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Take time to wonder in fast-paced world of technology

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Monday, September 20th, 2004 — Way back before cell phones and high-speed Internet, it seemed like science might be lost forever to myth and the religious imagination.

Today, especially in Silicon Valley, it is looking more like science has trumped other forms of intelligence.

Cell phones are commonplace. Even up in the Stanford hills, morning hikers are already taking care of business thanks to wireless telecommunication. Kids on bikes and in classrooms, in movie theaters and the ballpark are never more than a couple of clicks away from their friends.

That is good news or bad news, depending on to whom you talk. Technology, with its promises of more and better, teases us with possibilities that are always just beyond our present knowledge and uses.

We can rightly celebrate the brilliant minds that have brought us this far and the exciting times in which we live. It is heady, indeed, to realize how much is happening in and around us right here in Palo Alto.

We never want to return to the time when religious myth prevailed over science. But science cannot give us everything we need to know. We cannot forget the important values that came out of the slower-paced, pre-technological world.

A few years ago, one Palo Alto graduating senior commented that technological savvy had made her and her classmates better prepared for life than graduates who had gone before them.

To my mind, this is dangerous thinking. Without a doubt, technology has been a boon to daily life, as well as a valuable skill in the marketplace. However, some things are more basic preparations for getting along in the world.

Communication and social skills are obvious examples. Out of curiosity, I went to a local chat room, and found the following: "OH OH OH!!! Right here. I'm going. LBC…mmm…lots of hearts." Do we have to call this communication? Could the person who wrote it, write a simple thank you note?

With all of our high-speed hook-ups, it is easy to forget that "life" calls on us to come face to face with one another. To slow down. To listen and respond.

We also need time to wonder. Time to be without quick-and-easy answers. When we give ourselves time to sit with a question, we allow our imaginations to work, and our horizons to expand. We begin to see the question in new ways, and our answers continue to develop.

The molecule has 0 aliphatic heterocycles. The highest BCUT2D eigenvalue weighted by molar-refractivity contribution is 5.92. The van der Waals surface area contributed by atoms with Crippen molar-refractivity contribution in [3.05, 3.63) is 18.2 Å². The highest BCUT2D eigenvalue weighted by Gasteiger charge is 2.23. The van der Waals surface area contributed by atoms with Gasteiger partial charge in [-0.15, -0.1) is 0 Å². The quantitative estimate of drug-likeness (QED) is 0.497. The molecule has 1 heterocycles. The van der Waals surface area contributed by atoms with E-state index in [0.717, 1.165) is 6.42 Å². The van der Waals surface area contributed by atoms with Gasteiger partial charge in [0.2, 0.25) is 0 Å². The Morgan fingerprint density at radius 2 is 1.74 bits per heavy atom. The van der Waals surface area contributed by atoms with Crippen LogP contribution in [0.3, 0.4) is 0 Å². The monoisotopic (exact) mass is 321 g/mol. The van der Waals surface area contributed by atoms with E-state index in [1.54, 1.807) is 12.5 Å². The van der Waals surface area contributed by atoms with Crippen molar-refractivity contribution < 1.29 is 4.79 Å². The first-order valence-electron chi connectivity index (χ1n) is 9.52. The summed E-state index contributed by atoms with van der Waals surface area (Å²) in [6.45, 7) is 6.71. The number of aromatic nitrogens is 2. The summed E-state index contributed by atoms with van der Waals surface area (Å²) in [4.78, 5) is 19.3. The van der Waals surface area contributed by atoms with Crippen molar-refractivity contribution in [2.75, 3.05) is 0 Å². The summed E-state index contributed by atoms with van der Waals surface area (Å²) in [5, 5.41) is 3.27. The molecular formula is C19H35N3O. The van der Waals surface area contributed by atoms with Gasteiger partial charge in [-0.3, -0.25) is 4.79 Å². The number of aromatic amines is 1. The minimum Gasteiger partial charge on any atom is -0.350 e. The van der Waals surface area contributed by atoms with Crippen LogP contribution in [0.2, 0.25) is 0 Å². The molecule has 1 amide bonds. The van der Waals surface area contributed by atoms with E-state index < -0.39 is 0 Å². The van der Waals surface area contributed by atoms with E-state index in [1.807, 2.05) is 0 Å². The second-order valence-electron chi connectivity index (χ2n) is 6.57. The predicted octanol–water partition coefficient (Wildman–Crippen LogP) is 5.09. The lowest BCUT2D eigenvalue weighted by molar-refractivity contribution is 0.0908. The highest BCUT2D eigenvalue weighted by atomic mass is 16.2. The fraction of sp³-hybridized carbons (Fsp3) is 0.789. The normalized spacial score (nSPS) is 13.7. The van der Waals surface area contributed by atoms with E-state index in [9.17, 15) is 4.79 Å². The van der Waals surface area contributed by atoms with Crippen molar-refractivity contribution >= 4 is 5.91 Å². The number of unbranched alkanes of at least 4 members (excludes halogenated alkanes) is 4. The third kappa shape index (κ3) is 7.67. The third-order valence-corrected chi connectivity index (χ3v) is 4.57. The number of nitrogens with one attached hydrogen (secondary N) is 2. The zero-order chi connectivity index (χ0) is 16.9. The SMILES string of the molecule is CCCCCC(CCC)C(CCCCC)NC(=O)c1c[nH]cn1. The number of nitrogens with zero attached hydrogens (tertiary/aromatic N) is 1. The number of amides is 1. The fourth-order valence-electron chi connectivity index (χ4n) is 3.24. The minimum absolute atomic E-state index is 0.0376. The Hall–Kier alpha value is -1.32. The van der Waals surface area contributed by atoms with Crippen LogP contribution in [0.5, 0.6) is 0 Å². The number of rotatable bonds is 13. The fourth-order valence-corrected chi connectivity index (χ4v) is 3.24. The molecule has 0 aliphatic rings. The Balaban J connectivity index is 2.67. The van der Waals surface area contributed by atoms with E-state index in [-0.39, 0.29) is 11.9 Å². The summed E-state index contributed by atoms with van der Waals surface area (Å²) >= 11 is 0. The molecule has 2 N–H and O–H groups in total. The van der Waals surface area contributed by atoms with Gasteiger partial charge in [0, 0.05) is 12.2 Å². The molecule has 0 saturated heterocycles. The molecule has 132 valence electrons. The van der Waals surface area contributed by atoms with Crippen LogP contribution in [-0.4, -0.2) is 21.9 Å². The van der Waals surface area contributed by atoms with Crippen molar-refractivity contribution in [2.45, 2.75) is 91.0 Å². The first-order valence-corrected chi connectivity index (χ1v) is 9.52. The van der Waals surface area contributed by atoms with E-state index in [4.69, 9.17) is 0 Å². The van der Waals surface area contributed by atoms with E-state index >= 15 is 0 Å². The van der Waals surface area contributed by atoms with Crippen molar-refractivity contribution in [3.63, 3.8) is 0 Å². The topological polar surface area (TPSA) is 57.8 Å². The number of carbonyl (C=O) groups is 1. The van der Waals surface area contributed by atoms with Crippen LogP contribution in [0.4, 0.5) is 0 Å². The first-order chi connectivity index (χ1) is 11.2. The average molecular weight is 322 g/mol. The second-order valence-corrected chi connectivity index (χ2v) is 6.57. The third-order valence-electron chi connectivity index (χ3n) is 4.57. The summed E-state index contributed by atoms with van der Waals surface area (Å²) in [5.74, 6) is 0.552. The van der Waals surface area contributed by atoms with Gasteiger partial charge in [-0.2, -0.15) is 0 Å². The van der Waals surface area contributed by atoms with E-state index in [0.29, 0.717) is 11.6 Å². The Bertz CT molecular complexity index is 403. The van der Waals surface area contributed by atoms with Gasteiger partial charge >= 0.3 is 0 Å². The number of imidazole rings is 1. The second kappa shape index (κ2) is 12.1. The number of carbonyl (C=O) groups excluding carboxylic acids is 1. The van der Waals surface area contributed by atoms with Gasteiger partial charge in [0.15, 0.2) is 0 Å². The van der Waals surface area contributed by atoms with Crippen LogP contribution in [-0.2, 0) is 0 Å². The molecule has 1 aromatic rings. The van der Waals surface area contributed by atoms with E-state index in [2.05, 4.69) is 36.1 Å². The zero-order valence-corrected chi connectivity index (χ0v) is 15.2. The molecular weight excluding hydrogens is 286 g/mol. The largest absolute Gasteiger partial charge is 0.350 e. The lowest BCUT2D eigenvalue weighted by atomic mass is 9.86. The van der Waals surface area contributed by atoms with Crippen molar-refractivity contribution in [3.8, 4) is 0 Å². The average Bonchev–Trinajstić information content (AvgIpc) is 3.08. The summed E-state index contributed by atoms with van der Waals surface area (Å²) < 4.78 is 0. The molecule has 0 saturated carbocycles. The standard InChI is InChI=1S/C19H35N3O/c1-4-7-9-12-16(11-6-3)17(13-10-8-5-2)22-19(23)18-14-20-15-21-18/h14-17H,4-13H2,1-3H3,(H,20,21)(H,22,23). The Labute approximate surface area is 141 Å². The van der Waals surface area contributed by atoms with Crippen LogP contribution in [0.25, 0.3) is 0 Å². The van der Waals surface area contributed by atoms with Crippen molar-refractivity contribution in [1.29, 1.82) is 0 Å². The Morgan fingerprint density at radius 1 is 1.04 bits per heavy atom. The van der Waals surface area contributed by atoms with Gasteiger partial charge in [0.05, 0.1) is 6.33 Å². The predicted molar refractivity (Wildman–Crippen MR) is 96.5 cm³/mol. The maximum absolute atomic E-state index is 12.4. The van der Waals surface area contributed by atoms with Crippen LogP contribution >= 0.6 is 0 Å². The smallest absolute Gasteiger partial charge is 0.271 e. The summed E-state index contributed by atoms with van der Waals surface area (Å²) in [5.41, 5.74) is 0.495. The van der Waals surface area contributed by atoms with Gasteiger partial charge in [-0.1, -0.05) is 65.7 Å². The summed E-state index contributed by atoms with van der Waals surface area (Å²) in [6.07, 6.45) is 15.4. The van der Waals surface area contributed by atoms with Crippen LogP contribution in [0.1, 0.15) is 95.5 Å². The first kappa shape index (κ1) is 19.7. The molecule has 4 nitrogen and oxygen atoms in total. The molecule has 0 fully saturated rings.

Pablo Picasso complained: "Computers are useless; they only give you answers."

Lastly, there is a harmony and rhythm to the natural world that complements our life. Scientific theories are derived from this harmony. Art and music can touch us because through them we feel as if we come closer to the beauty of the natural order. The arts as well as science invite us to wonder, to question, to imagine.

As creatures we inherit our share in this natural harmony. We know it as a "sixth sense," or plain old intuition. An important part of life is learning to keep our feet on the ground and trust this intuition. As with Luke Skywalker in Star Wars, when we take our shut off the computer, keep our eyes focused on our goal and let our intuition guide us, we find our way.

Sometimes the best preparation for life is being able to access the rhythm of nature. Case in point: My friend, Raymond.

Raymond and I met on our morning walks in the neighborhood. He had a jolly round face and a Santa Claus smile. He was elderly and walked with two canes, but he never missed his morning walk. Sadly, we knew each other only a short time before he became terminally ill.

One evening when I visited him, he was too weak to open the door. I let myself in, and after a moment I said, "Raymond, we have to go out on the porch, just for a minute." He let me help him up and we went outside. We stood there in absolute awe of the most incredible harvest moon. Then he smiled his Santa Claus smile and said, "Thank you."

Raymond would not have given up the technology that added the last months to his life, but it was the great fullness of the fall moon that brought him peace that evening.

Technology has expanded our horizons, but each of us is better prepared for life when we find a way to slow down, step back and keep our personal "harvest moon" in view, as well.